Astigmatism – A Common Condition of the Eye
Astigmatism is a common, mild and generally easily treatable imperfection in the curvature of your eye. The condition can cause blurred vision.
Astigmatism occurs when the front surface of your eye (cornea) or the lens, inside your eye, has a slightly different surface curvature in one direction from the other. Instead of being even and smooth in all directions, the surface may have some areas that are flatter or steeper.
Astigmatism blurs your vision at all distances. Astigmatism is often present at birth and may occur in combination with nearsightedness or farsightedness. Often it’s not pronounced enough to require corrective action. When it is, your treatment options include corrective lenses and surgery.
Your eye has two parts that focus images, the cornea and the lens. In a perfectly shaped eye, each of these focusing elements has a perfectly smooth curvature, like the surface of a smooth ball.
A cornea or lens with such a surface curvature bends (refracts) all incoming light the same way and makes a sharply focused image on the back of your eye (retina).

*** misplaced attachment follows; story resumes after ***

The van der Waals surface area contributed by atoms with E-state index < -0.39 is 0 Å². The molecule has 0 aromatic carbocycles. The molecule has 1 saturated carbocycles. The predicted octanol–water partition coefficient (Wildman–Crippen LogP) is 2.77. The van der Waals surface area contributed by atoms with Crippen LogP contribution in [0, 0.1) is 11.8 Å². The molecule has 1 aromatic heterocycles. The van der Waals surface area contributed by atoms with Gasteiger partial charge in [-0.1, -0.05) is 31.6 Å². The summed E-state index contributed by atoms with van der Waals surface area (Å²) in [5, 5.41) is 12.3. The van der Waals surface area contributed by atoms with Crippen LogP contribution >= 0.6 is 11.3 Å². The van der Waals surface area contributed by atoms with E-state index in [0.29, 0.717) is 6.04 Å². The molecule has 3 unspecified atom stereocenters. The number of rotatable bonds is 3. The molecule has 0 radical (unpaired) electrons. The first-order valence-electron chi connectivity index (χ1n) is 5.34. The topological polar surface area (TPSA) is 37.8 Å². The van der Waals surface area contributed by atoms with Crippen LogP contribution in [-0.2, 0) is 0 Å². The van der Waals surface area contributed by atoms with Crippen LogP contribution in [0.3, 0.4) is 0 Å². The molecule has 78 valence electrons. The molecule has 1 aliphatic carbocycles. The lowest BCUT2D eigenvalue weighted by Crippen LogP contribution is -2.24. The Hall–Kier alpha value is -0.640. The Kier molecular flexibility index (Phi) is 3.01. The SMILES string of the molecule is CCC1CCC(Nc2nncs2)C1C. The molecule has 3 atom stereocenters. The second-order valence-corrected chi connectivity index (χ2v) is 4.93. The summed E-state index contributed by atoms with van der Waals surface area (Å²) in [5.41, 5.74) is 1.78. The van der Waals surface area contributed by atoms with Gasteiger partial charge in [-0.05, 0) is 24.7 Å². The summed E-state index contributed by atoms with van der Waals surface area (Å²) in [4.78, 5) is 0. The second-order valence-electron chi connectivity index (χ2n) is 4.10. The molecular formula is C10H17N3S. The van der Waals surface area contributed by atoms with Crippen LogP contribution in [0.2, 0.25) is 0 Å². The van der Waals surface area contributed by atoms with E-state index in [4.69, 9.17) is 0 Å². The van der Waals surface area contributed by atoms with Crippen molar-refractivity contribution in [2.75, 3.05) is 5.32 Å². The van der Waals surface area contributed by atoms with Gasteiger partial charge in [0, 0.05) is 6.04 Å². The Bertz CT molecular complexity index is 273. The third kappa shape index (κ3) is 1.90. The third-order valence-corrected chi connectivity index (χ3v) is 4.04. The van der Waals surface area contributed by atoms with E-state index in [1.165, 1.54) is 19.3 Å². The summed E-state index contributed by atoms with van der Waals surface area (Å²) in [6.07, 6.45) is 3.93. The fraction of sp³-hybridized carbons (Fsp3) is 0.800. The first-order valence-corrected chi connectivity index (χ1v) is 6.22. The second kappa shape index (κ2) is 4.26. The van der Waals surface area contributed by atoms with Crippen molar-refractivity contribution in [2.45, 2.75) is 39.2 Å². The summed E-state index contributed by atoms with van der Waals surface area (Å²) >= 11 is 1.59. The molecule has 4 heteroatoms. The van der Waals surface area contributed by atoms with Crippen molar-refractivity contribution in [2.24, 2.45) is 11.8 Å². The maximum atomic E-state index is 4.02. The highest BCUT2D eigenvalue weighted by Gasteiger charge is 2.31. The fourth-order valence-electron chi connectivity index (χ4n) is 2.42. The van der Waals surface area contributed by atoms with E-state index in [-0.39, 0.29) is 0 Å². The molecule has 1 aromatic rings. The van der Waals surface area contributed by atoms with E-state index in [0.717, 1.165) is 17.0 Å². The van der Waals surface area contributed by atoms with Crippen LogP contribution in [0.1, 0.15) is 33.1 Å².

However, if your cornea or lens isn’t evenly and smoothly curved, then it causes light rays to be unevenly focused. This causes a refractive error. Astigmatism is a type of refractive error.
In astigmatism, your cornea or lens is curved more steeply in one direction than in another. You have corneal astigmatism if your cornea has a distorted shape. You have lenticular astigmatism if your lens is distorted.
Either type of astigmatism can cause blurred vision. Blurred vision may occur more in one direction, either horizontally, vertically or diagonally.
Astigmatism may occur in combination with other refractive errors, which include:
- Nearsightedness (myopia). This occurs when your cornea is curved too much or your eye is longer than normal. Instead of being focused precisely on your retina, light is focused in front of your retina, resulting in a blurry appearance for distant objects.
- Farsightedness (hyperopia). This occurs when your cornea is curved too little or your eye is shorter than normal. The effect is the opposite of nearsightedness. When your eye is in a relaxed state, light is focused behind the back of your eye, making nearby objects blurry.